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Recently, I've developed a taste for macro photography and have a question concerning the light.

I'm currently shooting with a Sigma 105mm Macro + Kenko extension tubes. I have an older model of the Sigma lens, without internal focusing, so in order to achieve 1:1 magnification, the lens has to extend to the maximum. This, combined with extension tubes, makes this lens very long. I'm also using a Nikon SB-900 speedlight but I never shoot directly at my subject. I always tilt the speedlight (30 to 40 degrees) and use the bounce card to diffuse the light. In order for the light to reach the front of my lens, I almost always have shoot full power. This is quite problematic as the speedlight takes some time to recharge and my batteries usually last approximately 2 hours.

I want to make a home-made snoot in order to channel the light, which will save the batteries and I won't have to shoot full power. I don't want to spend money on expensive flash benders so I decided to use a thick piece of black cardboard that I can cut into whichever shape I want.

My question is: Do I have to cover the interior of the snoot with tin foil or white paper?

I noticed that most soft boxes, snoots and flash benders have interiors covered with either shiny or white surfaces in order to diffuse or reflect light. I don't want to diffuse the light but channel it. I can attach a diffuser to the end of my snoot to diffuse the light. Do you think that thick black cardboard is enough? After all, the black cardboard surface will channel the light instead of absorbing it?

Thanks you and I'm looking forward to reading your comments.

Greg

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1  
On a different note, you can get a remote flash trigger set for 25 dollars and then physically move your flash closer/out of the way of the lens. –  rfusca May 21 '12 at 17:35
    
Surely black is the worst colour for channelling light precisely because it does absorb it? Tin foil is the way to go I think. –  ElendilTheTall May 21 '12 at 17:45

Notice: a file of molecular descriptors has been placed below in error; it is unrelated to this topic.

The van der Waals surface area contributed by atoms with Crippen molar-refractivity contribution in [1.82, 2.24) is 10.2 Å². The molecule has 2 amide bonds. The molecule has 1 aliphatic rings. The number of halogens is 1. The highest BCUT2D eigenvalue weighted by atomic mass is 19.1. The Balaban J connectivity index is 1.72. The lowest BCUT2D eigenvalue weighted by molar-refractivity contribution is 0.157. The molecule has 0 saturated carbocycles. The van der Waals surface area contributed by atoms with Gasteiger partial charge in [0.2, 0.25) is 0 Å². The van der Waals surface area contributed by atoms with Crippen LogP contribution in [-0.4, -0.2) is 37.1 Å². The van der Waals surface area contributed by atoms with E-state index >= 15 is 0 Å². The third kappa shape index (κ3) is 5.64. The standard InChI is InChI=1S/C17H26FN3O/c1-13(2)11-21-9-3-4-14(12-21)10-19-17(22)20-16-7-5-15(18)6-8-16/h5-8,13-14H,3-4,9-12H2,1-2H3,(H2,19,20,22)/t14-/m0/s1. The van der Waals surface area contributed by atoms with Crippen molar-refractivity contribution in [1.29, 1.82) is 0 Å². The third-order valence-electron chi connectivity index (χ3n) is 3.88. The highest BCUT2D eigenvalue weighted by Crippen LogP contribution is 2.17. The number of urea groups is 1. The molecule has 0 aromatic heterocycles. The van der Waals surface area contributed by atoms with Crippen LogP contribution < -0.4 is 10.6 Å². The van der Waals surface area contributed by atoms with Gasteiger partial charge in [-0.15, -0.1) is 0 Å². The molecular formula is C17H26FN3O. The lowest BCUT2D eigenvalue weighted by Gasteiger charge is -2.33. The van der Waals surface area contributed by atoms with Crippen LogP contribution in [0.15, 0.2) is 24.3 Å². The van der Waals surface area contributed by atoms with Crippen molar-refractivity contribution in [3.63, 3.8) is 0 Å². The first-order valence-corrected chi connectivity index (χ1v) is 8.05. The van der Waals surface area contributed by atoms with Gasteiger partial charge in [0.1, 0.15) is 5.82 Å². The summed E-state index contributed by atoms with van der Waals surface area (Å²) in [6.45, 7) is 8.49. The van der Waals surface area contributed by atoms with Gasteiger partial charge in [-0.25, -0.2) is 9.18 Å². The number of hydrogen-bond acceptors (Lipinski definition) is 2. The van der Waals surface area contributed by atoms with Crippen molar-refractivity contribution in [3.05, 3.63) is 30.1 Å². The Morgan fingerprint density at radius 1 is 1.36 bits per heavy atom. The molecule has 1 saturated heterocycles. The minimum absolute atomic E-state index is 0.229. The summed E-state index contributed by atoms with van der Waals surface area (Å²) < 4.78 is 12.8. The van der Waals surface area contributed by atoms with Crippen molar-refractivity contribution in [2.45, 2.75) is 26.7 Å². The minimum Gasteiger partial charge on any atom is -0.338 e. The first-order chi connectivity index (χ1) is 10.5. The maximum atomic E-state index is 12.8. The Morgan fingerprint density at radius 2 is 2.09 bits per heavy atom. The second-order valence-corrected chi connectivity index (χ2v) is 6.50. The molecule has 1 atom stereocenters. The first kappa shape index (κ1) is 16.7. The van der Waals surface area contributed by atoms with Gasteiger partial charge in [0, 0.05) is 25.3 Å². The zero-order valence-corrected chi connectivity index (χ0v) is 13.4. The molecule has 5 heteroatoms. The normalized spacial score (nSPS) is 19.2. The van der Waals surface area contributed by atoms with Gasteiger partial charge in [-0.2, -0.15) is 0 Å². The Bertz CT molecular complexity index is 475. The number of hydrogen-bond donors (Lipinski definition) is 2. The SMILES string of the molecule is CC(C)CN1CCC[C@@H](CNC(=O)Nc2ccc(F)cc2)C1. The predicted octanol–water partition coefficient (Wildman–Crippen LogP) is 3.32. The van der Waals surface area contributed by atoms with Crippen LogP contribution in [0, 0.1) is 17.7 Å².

I'm a little confused. You started by saying that you set the flash at an angle to get diffuse light. But then you explain that you want to build a snoot, which will better focus the light and effectively make it less diffuse. Right? –  Dan Wolfgang May 21 '12 at 17:59
    
Dear Dan. Yes I started shooting with the flash at an angle and used the bounce card. This however uses a lot of power in order for the light to get where I want it. That's why I want to channel the light with a snoot and then diffuse it with a diffuser attached to the end of the snoot. –  Greg May 22 '12 at 9:04

2 Answers 2

Avoid black, it will absorb light. White is good enough, foil is better. The longer your snoot, the more important it is to use foil or at least a white surface.

If you really want to extend the light as far as possible, fill the snoot with plastic drinking straws and make a "grid". I made a very short grid out of one of those small cereal boxes you get in packs - fits over my flash perfectly. It's only 2-3" long, filled with straws, and it concentrates the light amazingly well. Without the straws you get a lot of bouncing and the light spreads more.

Also make sure you zoom your flash if you want to get the most reach.

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Straws would produce more directional light - like a grid. But do they really concentrate it? –  rfusca May 21 '12 at 19:29
    
A grid blocks the light. It doesn't concentrate it. Sometimes you want a small spot of light, and a grid directly on the speedlight works well. –  Pat Farrell May 22 '12 at 3:44
    
Yes I think they concentrate it. I used a snoot, plus this "grid" thing with straws, and the pattern of light on the wall was much narrower and defined with the grid. Less spread out, so more concentrated. The opening of this contraption is the same size as the flash head, so it's not blocking any light. –  MikeW May 22 '12 at 6:02
    
"any light"? The grid itself blocks light. The end of the straw itself has an area, and it blocks light. Maybe not a lot, but definitely more than zero. I agree, its narrower and well defined. not spread out. But it does this by blocking light that was trying to spread. –  Pat Farrell May 22 '12 at 15:40

You should consider one of the low cost or even DIY ring flashes. Most small subjects do better with a ring. Strobist has lots of information on them.

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Thanks a lot. I think I'll try the Meike ring flash. It's quite cheap. –  Greg May 22 '12 at 9:02

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